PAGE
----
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Indians in Uganda mourn Pulwama terror attack victims

By Geoffrey Mutegeki

Added 24th February 2019 12:55 PM

The Indian Association of Uganda was commended for coming together in such a bad incident which has left so many lives lost

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Members of the Indian community light candles in memory of the Indian soldiers killed in the terror attack in Kashmir, India. Photo by Denis Dibele

The Indian Association of Uganda was commended for coming together in such a bad incident which has left so many lives lost

The Indian Community in Uganda has held special prayers for 40 Indian Central Reserve Police Force (CRPF) officers that were killed in the Pulwama terror attack on February 14 in India.

Led by the Indian High Commissioner to Uganda, Shri Ravi Shankar, about 200 members of the Indian community turned up for prayers held at the D'Mello Indian Restaurant - Indian Association of Uganda grounds in Kampala on Saturday.

Speaking to the mourners, Shankar condemned the gruesome terror attack and called upon the world to unite against terrorism.

ome of the members of the ndian community that turned up for the prayers hoto by enis ibeleSome of the members of the Indian community that turned up for the prayers. Photo by Denis Dibele

“Terrorism does not have a face, religion or colour. It is one of the worst things to happen to this world and it is something we should condemn strongly,” Shankar said.

He commended the Indian Association of Uganda for coming together in such a bad incident which has left so many lives lost.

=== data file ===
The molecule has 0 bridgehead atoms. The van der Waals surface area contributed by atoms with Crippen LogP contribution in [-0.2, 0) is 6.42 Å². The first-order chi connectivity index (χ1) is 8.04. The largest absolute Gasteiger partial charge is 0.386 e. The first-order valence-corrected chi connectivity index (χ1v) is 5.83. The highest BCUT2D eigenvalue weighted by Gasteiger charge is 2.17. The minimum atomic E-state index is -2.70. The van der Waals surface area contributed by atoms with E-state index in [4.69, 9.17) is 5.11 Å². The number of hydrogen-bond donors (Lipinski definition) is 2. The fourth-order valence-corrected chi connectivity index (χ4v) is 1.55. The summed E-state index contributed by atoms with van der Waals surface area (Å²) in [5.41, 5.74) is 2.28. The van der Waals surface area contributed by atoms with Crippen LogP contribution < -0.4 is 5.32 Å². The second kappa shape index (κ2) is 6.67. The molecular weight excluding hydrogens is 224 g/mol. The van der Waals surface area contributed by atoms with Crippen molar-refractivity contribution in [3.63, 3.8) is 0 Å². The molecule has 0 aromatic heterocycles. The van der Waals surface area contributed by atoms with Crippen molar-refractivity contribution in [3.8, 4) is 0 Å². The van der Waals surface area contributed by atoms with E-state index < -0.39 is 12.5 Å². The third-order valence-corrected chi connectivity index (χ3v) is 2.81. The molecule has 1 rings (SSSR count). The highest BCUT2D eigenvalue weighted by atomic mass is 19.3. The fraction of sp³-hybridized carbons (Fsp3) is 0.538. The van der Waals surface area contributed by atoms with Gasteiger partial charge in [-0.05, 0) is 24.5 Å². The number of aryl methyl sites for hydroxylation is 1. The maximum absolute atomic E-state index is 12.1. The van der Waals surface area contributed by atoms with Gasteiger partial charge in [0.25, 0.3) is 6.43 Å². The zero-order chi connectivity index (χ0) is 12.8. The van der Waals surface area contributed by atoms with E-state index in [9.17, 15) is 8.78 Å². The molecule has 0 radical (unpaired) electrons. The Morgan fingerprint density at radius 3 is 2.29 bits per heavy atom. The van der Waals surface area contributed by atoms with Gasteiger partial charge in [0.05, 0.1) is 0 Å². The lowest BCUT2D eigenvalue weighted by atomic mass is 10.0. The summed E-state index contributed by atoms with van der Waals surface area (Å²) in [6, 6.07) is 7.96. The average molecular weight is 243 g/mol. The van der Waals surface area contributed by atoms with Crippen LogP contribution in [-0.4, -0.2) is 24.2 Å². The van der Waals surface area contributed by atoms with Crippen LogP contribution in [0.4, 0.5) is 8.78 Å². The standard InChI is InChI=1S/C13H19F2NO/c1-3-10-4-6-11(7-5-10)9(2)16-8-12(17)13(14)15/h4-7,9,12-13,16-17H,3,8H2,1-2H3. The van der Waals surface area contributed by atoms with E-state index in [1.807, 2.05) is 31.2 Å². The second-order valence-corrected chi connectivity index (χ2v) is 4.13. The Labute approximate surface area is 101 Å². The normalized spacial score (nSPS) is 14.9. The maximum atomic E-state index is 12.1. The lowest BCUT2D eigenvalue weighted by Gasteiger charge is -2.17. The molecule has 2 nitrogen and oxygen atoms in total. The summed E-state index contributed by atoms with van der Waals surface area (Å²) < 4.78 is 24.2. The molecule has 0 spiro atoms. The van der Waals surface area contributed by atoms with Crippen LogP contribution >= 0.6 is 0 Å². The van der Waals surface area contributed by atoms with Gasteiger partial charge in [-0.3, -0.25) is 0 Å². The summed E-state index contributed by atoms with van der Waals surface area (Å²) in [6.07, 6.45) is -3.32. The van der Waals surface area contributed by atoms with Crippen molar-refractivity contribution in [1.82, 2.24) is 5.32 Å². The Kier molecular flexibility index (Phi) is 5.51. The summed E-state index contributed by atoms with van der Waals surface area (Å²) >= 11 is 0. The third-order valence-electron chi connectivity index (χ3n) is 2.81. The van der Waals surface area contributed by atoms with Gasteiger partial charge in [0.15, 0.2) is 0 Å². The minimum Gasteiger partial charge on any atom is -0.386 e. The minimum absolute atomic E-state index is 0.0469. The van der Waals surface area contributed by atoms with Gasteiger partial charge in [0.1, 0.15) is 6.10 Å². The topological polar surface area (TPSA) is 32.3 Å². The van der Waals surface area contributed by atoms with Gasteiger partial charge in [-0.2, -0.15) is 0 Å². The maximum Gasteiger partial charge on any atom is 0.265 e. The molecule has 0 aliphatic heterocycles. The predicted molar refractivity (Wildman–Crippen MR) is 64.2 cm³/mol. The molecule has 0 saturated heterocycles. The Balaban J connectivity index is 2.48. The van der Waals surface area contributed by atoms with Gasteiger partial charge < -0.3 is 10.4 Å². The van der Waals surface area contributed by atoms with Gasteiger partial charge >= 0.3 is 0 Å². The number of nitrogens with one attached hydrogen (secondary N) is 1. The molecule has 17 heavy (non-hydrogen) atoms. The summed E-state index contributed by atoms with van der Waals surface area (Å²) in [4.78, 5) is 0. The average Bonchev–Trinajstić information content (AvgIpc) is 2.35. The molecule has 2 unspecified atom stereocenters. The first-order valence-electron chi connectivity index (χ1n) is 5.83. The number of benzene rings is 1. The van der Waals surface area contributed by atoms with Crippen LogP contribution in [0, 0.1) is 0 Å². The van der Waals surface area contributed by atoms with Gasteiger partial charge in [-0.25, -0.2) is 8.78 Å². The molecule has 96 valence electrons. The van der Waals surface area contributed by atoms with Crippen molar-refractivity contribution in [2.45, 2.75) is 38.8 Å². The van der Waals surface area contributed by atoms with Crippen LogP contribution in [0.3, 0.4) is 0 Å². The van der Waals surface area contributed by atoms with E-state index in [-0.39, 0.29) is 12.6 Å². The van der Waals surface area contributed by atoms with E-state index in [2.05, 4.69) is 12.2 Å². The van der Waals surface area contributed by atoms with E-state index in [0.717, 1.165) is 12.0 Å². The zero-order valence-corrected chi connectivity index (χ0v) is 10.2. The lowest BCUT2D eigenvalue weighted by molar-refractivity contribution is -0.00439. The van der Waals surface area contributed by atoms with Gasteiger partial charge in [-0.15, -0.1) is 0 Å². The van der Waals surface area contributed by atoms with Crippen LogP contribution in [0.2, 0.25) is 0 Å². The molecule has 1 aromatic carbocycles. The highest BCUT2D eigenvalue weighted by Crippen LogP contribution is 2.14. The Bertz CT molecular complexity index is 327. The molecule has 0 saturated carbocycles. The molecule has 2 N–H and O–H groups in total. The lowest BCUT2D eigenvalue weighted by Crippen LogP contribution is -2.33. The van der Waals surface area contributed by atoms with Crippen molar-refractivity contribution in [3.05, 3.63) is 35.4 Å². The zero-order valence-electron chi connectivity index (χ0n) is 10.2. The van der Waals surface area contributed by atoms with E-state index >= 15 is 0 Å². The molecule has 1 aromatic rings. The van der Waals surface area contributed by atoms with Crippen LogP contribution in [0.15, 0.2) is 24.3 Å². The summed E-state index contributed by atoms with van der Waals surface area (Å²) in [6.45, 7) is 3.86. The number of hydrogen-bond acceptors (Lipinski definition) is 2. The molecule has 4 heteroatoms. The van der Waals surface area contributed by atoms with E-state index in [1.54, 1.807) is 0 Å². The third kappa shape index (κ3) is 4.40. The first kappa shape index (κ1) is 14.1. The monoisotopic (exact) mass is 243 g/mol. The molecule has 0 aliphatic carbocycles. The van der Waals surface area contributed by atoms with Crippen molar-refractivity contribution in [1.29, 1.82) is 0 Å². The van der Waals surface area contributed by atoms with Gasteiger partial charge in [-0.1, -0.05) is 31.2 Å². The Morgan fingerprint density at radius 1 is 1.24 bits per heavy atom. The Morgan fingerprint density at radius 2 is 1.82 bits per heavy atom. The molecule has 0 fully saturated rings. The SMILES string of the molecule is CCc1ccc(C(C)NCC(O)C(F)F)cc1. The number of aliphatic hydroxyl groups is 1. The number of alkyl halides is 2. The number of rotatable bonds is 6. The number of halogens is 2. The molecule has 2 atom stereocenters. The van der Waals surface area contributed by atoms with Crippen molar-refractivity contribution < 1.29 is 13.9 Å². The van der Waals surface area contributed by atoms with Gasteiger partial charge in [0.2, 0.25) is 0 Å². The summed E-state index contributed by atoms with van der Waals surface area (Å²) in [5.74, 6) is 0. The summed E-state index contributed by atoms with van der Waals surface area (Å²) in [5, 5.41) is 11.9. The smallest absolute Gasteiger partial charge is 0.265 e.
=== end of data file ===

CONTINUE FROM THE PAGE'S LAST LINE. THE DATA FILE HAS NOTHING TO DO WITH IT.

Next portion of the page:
“There is a lot of emotion pouring and anger back home and a lot of support for those who passed on. I’m glad that our community in Uganda is feeling the same about this cowardly act,” Shankar said.

After his remarks, Shankar led the mourners through candle lighting and laying of flowers below a photo collage of all the 40 fallen officers.

ourners stand in front of the banner with names and photographs of the fallen soldiers hoto by enis ibeleMourners stand in front of the banner with names and photographs of the fallen soldiers. Photo by Denis Dibele

Prayers were led by various religious sections from the Catholic, Muslims, Hindu and Sikh religions.

Sanjiv Patel, the vice chairperson, Indian Association Uganda said extremism should not have a place in today’s world and needs to be fought boldly.

“We need to fight this kind of extremism together. We need to make the world safe. This is not only affecting India or Uganda but the rest of the world,” Patel said.

He commended Uganda’s efforts in fighting terrorism through its intervention in Somalia and said terrorists should not be given a chance to survive.

ndian igh ommissioner to ganda avi hankar right chats with his second secretary urga ass hoto by enis ibeleIndian High Commissioner to Uganda Ravi Shankar (right) chats with his second secretary Durga Dass. Photo by Denis Dibele

“Terrorists are killing people in Somalia, Kenya and all over the world. They are inhumane. We have lit candles today to give light to those souls and that Uganda, India and the world live in harmony,” Patel said.

Pakistan-based Islamist group Jaish-e-Mohammad claimed responsibility for the deadly attack.

The attack on the CRPF convoy took place on Thursday when a suicide bomber rammed a vehicle carrying explosives into their bus killing 40.

The blast took place on the heavily guarded Srinagar-Jammu highway about 20km (12 miles) from the main city in Indian-administered Kashmir, Srinagar.

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